The spatial comparison between the performances of the ASCAT- and S1-RT1- derived rainfall is shown in Fig. 4c, displaying the difference between the correlation values of the two products. Red areas mean that the S1-RT1 product is performing better, whereas blue areas highlight where ASCAT is providing more accurate rainfall estimates. First of all, it should be noted that while the ASCAT-derived rainfall product shows average correlation values over the mountainous region in the north and west of the map (see Fig. 1 for comparison with the DEM map), S1-RT1 correlation is either extremely low or extremely high. This important difference is caused by the high spatial resolution of the S1-RT1 product: the improved resolution allows the “good” signal originating from the valleys to be clearly distinguished from the “bad” signal coming from the mountain slopes, affected by the noise generated from the aforementioned shadowing and layover effects. This distinction results in areas with very good (valleys) and very bad (mountains) rainfall estimations. The spatial resolution of ASCAT on the other hand does not allow the signals of the two geographical features to be distinguished, causing lower performances over the valleys and higher performances over the slopes in comparison with S1-RT1. The low performances of the pixels located over the mountain slopes are also responsible for the long violin plot tails of S1-RT1 performances that can be noticed in Fig. 3. S1-RT1 results are particularly lower than those from ASCAT due to the fact that S1-RT1 product calibration was carried out without considering any snow masking, thus reducing the quality of the solution in the pixels affected by snow cover.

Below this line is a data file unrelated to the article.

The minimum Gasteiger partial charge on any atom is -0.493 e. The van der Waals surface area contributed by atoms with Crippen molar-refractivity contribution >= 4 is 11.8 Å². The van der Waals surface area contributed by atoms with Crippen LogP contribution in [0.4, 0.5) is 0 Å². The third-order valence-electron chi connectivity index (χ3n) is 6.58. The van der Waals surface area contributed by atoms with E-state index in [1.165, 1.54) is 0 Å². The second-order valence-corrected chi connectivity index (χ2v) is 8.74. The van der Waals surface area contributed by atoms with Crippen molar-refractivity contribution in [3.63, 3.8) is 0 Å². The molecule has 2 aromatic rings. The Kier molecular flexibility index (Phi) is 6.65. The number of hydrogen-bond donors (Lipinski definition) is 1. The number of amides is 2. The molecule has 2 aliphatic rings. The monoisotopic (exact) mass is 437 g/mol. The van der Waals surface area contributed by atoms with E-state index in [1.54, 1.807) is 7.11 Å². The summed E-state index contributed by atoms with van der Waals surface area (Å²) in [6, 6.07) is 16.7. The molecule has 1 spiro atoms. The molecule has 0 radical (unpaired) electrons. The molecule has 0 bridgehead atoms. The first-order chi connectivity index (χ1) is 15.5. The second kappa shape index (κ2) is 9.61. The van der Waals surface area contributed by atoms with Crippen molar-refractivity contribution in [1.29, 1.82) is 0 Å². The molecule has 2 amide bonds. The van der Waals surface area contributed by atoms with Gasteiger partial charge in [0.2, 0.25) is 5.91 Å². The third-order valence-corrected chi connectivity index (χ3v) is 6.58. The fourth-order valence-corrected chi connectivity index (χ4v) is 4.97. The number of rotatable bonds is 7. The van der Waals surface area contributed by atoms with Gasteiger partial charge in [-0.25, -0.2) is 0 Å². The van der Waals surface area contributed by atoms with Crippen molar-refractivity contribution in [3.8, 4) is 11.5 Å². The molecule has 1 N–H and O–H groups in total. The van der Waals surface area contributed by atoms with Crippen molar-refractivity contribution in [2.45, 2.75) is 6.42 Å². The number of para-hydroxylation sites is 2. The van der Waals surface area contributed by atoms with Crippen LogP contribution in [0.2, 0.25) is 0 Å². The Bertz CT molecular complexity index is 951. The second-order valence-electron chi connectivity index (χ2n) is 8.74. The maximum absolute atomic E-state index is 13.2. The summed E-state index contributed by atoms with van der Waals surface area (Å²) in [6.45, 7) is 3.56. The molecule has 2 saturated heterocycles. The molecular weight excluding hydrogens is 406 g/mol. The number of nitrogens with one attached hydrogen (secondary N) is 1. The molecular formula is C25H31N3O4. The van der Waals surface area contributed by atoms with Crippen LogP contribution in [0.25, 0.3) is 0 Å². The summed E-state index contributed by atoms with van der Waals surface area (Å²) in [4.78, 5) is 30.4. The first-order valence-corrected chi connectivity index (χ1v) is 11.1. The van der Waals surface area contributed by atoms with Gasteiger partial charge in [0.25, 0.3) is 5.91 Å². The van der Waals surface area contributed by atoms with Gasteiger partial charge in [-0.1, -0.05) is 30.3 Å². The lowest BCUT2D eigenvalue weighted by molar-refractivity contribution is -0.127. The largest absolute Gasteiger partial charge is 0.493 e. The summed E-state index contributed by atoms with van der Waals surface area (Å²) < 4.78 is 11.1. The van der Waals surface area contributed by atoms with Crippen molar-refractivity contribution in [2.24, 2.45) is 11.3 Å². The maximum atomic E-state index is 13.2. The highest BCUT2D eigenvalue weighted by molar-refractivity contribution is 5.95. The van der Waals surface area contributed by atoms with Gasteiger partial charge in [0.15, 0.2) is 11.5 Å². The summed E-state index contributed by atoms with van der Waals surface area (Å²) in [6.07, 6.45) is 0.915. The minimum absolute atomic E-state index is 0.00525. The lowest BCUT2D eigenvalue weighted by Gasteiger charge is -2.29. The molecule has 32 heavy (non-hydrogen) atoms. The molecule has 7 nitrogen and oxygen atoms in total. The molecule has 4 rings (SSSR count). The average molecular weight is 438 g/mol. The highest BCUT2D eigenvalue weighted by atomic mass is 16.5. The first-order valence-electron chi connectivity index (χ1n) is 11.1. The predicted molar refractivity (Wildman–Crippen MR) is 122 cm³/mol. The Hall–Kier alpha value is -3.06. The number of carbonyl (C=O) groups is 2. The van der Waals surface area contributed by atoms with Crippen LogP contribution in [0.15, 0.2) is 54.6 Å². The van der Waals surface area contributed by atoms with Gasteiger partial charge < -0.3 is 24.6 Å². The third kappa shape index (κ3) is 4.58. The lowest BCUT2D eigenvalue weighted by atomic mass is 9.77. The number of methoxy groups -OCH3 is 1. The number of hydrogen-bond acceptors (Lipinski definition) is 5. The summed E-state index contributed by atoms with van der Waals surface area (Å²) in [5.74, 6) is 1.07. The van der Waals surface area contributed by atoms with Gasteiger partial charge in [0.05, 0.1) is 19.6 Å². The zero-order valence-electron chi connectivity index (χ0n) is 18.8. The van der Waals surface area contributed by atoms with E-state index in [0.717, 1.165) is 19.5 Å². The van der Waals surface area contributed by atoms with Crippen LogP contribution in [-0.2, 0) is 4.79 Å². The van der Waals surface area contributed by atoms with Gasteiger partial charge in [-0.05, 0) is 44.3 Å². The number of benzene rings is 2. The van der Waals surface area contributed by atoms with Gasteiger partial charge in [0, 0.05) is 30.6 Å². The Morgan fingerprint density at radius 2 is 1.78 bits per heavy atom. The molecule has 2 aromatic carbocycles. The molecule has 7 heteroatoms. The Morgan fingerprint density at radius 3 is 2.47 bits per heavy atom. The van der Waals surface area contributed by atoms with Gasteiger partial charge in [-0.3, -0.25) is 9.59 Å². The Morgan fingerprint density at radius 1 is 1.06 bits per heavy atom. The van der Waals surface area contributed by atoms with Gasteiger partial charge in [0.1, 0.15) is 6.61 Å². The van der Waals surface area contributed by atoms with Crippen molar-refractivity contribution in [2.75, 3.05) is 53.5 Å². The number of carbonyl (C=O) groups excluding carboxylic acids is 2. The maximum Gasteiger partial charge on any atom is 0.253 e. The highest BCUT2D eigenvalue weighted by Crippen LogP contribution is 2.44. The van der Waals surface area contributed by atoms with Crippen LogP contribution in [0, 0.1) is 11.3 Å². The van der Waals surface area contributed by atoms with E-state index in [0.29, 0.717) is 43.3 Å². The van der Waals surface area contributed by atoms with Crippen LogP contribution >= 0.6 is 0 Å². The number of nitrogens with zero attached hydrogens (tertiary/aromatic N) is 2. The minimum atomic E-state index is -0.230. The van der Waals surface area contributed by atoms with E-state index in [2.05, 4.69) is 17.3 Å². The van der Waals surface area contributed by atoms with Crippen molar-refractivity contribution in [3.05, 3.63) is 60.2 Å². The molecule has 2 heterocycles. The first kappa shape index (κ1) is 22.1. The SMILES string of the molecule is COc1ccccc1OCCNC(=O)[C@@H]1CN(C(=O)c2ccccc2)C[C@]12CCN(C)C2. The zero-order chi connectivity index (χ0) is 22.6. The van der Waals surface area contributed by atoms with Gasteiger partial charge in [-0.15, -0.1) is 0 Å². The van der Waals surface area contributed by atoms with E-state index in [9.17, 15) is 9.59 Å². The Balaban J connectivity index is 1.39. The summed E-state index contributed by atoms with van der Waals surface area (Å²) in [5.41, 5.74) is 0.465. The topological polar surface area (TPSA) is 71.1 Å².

A smaller difference in performance can be noticed over the plain, in particular in the northeastern section, where S1-RT1 rainfall performs overall better than ASCAT. Conversely, in the southern section and specifically over the areas surrounding the Po River and its tributaries, ASCAT-derived rainfall is better than S1. An explanation of this behavior can be found in the intensive irrigation practice over this area. Irrigation events cause an increase of the fields SM (Filippucci et al., 2020) that should be sensed by satellite sensors. However, the area surrounding the Po River is composed by many small fields (a few hectares each) managed by different farmers, where the irrigation timing is not concurrent. The ASCAT sensor is not able to distinguish the resulting irrigation signal (Brocca et al., 2018) because of its low spatial resolution (25 km) that cause the signals of each field to overlap and average with each other. S1, instead, is more sensitive to the irrigation signal, thanks to its higher spatial resolution.
Considering that the rainfall benchmark product does not contain irrigation information, the drop in Pearson's correlation of the S1-RT1-derived rainfall with respect to ASCAT could be related to the sensitiveness of the former to the aforementioned irrigation events and not to the SM signal quality. It could be an additional information of great scientific interest, but, unfortunately, the absence of detailed irrigation data for the Po Valley makes it difficult to verify this hypothesis.